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Your Last Day on Earth

by Carla Hartsfield

Toronto poet Carla Hartsfield is a true Renaissance woman. Her biography states that she is, by turns, a poet, painter, songwriter, and classical/pop musician. Sometimes, as she demonstrates in her third collection of poetry, Your Last Day on Earth, she is all of the above. Her musical ear and artist’s eye influence every poem, sometimes deliberately, but more often simply through the rhythm of her language or the visual quality of her descriptions.

As one might surmise from the title, Your Last Day on Earth is, in spirit, an elegy – a lament for Hartsfield’s late father. Given that fact, one might expect the book to be largely melancholic in tone. But though she does occasionally fall into sentimentality, Hartsfield’s jarring juxtapositions of metaphysical images with slangy colloquialisms don’t allow much space for wallowing. In “In the Space That My Father Left” the poet sets her own spiritual loss in counterpoint against the many daily activities that become part of that loss: “And/with his body just inches away,/the space he has left/grows unfathomable.… The women polish furniture/and run their Hoovers…. This is how they mop up sorrow, with spongy J-cloths tossed into Hefty bags.”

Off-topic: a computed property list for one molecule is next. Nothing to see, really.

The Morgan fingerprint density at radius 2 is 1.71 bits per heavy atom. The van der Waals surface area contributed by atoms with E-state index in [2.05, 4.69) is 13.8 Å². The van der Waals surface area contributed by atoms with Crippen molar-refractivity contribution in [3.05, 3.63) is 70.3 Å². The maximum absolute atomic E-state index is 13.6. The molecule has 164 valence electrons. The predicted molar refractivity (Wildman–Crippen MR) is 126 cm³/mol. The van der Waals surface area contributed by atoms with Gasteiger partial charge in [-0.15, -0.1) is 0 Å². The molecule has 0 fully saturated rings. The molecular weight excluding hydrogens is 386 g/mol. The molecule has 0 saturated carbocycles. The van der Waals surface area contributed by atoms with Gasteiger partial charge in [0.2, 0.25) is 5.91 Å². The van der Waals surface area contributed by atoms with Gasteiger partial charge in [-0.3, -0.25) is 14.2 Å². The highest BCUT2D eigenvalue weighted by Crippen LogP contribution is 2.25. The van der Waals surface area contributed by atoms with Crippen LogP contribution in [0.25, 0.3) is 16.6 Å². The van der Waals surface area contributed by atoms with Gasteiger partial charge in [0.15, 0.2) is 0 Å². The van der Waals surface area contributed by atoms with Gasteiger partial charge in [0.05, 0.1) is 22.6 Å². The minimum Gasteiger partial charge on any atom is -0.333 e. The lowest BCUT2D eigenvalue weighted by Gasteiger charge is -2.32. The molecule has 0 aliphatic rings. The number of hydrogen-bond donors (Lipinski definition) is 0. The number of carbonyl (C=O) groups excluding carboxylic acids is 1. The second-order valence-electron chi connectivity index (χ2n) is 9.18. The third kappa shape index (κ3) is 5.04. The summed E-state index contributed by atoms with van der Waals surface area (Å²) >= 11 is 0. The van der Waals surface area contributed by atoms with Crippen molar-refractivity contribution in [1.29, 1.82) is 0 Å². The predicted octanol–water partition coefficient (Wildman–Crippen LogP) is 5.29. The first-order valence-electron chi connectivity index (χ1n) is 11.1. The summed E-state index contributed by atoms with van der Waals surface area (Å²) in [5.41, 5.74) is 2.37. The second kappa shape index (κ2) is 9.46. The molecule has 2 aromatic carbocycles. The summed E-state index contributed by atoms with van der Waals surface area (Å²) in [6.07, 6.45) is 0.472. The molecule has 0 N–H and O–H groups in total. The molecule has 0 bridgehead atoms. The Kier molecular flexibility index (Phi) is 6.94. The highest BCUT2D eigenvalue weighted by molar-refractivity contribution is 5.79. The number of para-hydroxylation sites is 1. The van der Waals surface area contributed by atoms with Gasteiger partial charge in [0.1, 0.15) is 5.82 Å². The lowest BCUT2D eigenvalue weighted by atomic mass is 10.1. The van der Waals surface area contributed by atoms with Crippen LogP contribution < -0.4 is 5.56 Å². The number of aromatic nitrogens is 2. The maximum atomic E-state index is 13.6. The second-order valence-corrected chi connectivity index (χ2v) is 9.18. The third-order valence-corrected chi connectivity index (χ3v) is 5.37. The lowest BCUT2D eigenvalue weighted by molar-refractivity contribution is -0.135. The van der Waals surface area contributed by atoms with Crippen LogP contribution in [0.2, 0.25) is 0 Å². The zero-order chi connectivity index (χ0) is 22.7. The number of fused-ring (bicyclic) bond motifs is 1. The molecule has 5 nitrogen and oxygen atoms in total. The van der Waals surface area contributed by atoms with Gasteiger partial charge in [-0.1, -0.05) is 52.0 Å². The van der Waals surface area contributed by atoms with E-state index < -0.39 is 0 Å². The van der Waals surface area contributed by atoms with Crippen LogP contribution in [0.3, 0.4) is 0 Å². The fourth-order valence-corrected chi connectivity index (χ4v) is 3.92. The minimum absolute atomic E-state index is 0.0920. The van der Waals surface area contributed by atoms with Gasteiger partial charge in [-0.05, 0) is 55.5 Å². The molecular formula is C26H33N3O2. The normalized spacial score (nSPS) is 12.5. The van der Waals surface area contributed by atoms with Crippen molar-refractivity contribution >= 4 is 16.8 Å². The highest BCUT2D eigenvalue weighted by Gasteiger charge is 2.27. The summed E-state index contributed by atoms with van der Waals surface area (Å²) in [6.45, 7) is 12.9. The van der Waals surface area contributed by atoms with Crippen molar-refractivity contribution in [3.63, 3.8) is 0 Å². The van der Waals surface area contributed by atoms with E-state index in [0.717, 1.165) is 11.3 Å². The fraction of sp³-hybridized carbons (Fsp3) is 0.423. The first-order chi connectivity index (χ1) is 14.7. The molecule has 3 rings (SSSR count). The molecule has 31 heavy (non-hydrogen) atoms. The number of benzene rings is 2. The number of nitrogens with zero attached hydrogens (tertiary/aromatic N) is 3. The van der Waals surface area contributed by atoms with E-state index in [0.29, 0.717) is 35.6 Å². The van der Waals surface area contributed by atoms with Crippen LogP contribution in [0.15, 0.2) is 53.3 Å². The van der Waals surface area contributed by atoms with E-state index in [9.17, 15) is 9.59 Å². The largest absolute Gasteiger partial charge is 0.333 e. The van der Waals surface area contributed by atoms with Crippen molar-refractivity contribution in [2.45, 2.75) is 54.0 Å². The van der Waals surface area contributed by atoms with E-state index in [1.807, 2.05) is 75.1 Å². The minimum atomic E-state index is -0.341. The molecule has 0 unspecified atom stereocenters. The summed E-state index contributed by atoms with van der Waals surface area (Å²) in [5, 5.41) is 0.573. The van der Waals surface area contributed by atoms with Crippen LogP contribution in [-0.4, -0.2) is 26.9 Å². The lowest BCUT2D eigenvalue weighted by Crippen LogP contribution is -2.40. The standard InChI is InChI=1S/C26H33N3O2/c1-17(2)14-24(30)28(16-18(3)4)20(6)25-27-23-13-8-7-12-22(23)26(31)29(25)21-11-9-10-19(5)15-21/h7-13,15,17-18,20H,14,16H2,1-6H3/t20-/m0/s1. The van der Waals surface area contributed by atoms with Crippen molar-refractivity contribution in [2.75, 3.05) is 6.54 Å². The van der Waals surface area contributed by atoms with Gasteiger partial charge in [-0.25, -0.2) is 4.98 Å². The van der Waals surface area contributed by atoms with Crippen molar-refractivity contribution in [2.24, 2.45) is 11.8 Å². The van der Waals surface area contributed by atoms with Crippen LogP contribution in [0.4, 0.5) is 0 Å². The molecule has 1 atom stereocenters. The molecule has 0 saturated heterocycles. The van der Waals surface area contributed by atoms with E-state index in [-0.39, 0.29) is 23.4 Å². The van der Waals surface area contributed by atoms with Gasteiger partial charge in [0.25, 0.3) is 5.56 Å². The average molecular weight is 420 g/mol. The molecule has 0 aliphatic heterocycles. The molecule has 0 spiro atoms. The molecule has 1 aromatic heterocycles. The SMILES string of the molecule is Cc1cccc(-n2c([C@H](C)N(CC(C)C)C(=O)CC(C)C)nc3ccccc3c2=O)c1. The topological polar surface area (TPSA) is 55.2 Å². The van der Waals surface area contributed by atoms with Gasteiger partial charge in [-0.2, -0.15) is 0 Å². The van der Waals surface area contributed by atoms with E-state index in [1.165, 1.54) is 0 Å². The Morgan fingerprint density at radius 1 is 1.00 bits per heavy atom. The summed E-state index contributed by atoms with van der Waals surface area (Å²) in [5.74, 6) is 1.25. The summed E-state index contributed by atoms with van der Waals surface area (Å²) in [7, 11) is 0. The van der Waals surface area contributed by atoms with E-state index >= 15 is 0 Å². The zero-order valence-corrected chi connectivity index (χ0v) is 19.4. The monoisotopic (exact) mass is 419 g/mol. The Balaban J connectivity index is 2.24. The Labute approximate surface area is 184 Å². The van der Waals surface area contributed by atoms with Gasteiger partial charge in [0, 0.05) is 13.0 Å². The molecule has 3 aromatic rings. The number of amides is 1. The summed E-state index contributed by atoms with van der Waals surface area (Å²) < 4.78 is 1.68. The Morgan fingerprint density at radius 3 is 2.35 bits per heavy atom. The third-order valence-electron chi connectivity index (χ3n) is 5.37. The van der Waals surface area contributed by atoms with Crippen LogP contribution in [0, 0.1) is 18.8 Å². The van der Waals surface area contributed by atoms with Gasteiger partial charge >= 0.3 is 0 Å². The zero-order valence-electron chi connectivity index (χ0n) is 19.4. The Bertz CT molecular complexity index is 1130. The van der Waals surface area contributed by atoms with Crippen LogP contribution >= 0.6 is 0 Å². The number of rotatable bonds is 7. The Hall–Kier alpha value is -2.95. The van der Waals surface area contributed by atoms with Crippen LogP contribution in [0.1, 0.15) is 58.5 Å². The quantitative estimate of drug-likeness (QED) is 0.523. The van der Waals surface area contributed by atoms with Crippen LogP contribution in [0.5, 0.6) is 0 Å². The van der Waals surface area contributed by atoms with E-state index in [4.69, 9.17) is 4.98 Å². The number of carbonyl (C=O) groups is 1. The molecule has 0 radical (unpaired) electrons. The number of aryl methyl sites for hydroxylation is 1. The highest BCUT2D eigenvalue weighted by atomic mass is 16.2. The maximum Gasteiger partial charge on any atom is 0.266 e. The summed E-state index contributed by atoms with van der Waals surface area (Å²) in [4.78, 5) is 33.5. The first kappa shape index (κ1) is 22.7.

This intermingled language of the spiritual and the everyday runs throughout the collection. In “The Clearing,” one of several poems in the collection about motherhood, Hartsfield undercuts the almost weepy sentimentality with an acerbic axiom: “I push it back in,/this anointing unfamiliar, too valuable and pure/for the initiate, his mother,/trembling in the nursery./That’s why I let the baby/do what he wants.”

This is the best feature of Hartsfield’s poetry – that she elevates these ordinary moments to the level of the extraordinary in the simple act of committing them to the page in an interesting way. Unfortunately, she has a tendency to then destabilize that very extraordinariness with language and phrasing that highlights just how ordinary these moments are.